International humanitarian law and new weapon technologies, 34th round table on current issues of international humanitarian law, San Remo, 8-10 September 2011 / keynote address by Jakob Kellenberger and conclusions by Philip Spoerri
The keynote address goes through the technologies that have only recently entered the battle field or could potentially enter it: Cyber warfare, remote-controlled weapon systems and robotic weapon systems. The conclusion highlights five aspects that appeared to be recurring: the uncertainty of facts - it is not always clear what is technically feasible in today’s theatres of war, and less clear what will be feasible in the future and when and also not always clear what the humanitarian impact is; the fact that new technologies remove soldiers further and further away from the battle field ; the lack of transparency about the effects of certain weapons for the civilian population ; the fact that new technologies can actually also be tools for more transparency, namely to support the witnessing, recording and investigation of violations ; whether new technologies will reduce our capacity to allocate responsibility and accountability for violations remains to be seen ; and finally, the most recurrent overarching theme was maybe that technology, in itself, is neither good nor bad. It can be a source of good and progress or result in terrible consequences at worst.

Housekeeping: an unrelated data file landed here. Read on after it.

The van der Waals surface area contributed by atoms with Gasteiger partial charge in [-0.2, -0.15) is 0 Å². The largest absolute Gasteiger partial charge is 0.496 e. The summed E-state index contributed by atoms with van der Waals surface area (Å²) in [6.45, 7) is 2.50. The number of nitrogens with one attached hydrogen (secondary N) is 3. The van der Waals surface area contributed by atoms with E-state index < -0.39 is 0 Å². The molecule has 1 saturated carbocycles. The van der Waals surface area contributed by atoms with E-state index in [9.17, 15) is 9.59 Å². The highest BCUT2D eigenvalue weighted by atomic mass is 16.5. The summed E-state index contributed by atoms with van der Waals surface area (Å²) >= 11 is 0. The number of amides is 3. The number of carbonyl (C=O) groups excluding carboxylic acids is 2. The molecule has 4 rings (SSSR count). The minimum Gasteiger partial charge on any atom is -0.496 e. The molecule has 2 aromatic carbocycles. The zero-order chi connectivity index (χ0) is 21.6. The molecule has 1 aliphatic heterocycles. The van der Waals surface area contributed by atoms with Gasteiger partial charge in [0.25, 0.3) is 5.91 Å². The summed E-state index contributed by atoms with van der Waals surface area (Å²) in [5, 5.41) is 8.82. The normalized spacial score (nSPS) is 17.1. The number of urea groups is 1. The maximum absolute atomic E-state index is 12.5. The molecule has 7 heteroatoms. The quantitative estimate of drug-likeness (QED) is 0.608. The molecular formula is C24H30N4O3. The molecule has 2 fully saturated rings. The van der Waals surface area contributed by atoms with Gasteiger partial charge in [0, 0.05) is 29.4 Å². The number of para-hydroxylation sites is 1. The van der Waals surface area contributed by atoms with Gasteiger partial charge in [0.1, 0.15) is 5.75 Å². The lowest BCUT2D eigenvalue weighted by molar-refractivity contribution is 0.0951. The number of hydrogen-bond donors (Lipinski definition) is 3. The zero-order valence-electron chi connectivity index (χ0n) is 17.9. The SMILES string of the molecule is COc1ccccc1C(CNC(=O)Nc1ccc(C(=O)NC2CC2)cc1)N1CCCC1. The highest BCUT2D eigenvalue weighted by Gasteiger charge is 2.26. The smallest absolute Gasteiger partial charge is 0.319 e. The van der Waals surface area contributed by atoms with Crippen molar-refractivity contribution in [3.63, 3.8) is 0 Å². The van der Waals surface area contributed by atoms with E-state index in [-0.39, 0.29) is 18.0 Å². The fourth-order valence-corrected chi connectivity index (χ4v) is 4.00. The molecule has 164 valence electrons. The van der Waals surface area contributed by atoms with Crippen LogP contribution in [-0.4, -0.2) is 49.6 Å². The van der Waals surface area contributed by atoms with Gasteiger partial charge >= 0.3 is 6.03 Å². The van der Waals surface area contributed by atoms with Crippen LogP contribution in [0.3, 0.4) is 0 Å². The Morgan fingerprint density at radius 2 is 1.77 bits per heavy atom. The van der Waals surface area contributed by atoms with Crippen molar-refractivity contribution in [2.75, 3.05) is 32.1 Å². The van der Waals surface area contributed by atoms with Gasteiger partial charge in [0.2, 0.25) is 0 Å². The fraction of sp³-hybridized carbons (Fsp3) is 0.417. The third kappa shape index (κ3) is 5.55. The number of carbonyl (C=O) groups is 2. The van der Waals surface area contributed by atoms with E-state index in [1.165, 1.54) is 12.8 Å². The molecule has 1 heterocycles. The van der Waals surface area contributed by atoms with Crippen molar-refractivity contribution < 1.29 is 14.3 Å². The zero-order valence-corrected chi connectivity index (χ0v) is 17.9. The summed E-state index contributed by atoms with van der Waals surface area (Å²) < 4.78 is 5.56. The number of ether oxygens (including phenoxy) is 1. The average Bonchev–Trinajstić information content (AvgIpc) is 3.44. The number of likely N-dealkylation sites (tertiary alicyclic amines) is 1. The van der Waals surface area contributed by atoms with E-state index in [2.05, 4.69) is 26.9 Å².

By entering this website, you consent to the use of technologies, such as cookies and analytics, to customise content, advertising and provide social media features. This will be used to analyse traffic to the website, allowing us to understand visitor preferences and improving our services. Learn more